Partially supervised clustering of gene expression time course dataAlexander Schoenhuth1, Alexander Schliep2, Christine Steinhoff
email@example.com, Center for Applied Computer Science, University Cologne; firstname.lastname@example.org, Max Planck Institute for Molecular Genetics, Berlin
Performing microarray experiments consecutively in time produces a time course of gene
expression profiles. New approaches to classifying these time courses are
clustering methods based on models. Statistical models are used to represent clusters and cluster
membership is decided based on maximization of a data point's likelihood given a model/cluster.
Model-based clustering accounts for horizontal dependencies between expression levels of
different time points and so is more suitable for classifying time courses than conventional,
usually distance-based, methods.
As the amount of genes with known function available is growing there is a need for
classification methods which allow the use of prior knowledge. This can be realized by
partially supervised clustering: models, which represent and are learnt from labeled sets of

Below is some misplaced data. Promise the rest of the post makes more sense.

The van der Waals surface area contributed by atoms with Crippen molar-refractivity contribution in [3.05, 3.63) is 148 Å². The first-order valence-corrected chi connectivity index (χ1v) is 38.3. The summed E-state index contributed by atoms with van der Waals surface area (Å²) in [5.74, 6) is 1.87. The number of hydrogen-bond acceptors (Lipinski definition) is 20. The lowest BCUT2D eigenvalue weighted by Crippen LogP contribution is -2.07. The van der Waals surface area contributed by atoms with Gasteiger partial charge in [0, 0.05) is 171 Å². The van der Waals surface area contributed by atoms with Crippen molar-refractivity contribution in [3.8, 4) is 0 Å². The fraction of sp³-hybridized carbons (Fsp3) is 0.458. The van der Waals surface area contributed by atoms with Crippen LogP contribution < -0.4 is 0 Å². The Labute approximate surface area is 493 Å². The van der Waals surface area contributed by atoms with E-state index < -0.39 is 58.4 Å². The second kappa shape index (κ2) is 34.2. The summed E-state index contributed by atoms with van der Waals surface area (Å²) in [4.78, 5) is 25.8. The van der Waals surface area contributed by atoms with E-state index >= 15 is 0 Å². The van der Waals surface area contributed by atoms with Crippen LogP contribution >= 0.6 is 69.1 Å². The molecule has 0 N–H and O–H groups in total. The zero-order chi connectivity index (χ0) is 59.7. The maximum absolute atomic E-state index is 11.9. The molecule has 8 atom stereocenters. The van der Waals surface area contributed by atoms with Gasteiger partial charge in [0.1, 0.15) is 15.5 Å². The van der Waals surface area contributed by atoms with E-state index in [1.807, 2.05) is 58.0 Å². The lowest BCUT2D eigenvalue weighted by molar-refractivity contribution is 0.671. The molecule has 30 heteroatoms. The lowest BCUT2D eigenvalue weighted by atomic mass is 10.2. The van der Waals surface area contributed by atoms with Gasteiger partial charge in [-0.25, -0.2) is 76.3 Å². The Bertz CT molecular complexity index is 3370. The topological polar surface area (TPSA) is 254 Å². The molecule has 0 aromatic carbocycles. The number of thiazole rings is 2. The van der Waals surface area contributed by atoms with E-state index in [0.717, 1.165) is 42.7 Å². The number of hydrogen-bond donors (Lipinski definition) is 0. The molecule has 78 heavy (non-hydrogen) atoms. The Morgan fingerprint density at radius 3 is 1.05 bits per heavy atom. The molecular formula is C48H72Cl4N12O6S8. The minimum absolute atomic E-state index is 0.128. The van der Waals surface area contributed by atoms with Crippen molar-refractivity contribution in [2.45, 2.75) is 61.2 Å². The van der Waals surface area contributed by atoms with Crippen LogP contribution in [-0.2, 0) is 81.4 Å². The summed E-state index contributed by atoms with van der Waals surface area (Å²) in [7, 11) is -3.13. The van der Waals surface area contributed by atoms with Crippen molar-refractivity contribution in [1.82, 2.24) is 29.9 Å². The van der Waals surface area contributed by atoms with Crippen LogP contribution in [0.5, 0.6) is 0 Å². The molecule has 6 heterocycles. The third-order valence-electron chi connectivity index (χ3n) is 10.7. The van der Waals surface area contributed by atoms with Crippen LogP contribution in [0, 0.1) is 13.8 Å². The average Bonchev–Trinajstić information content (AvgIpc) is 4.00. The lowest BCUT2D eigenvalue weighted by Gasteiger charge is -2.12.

genes with known function, are added to the collection of clusters. In the iteration
steps of the clustering algorithm, reassignment to other clusters of the labeled data is
In our case clusters are represented by Hidden Markov Models (HMM's). Besides
their use in biological sequence analysis HMM's have been successfully applied for analyzing time
course data in a wide range of different problem domains. An initial collection of models is
chosen encompassing typical qualitative behavior like up- or down-regulation. Models learnt
from labeled genes are added. In the iteration steps new model parameters are computed using
Baum-Welch-Training (Expectation-Maximization). Genes which have no labels are then
reassigned to the models maximizing their likelihood. This iterative procedure is carried out
until convergence of the assignment.
We apply the method to simulated data and to various published data sets and compare them with
purely unsupervised or purely supervised methods.
This poster is referring to the paper 'Using Hidden Markov Models for analyzing gene expression
time course data' by the same authors.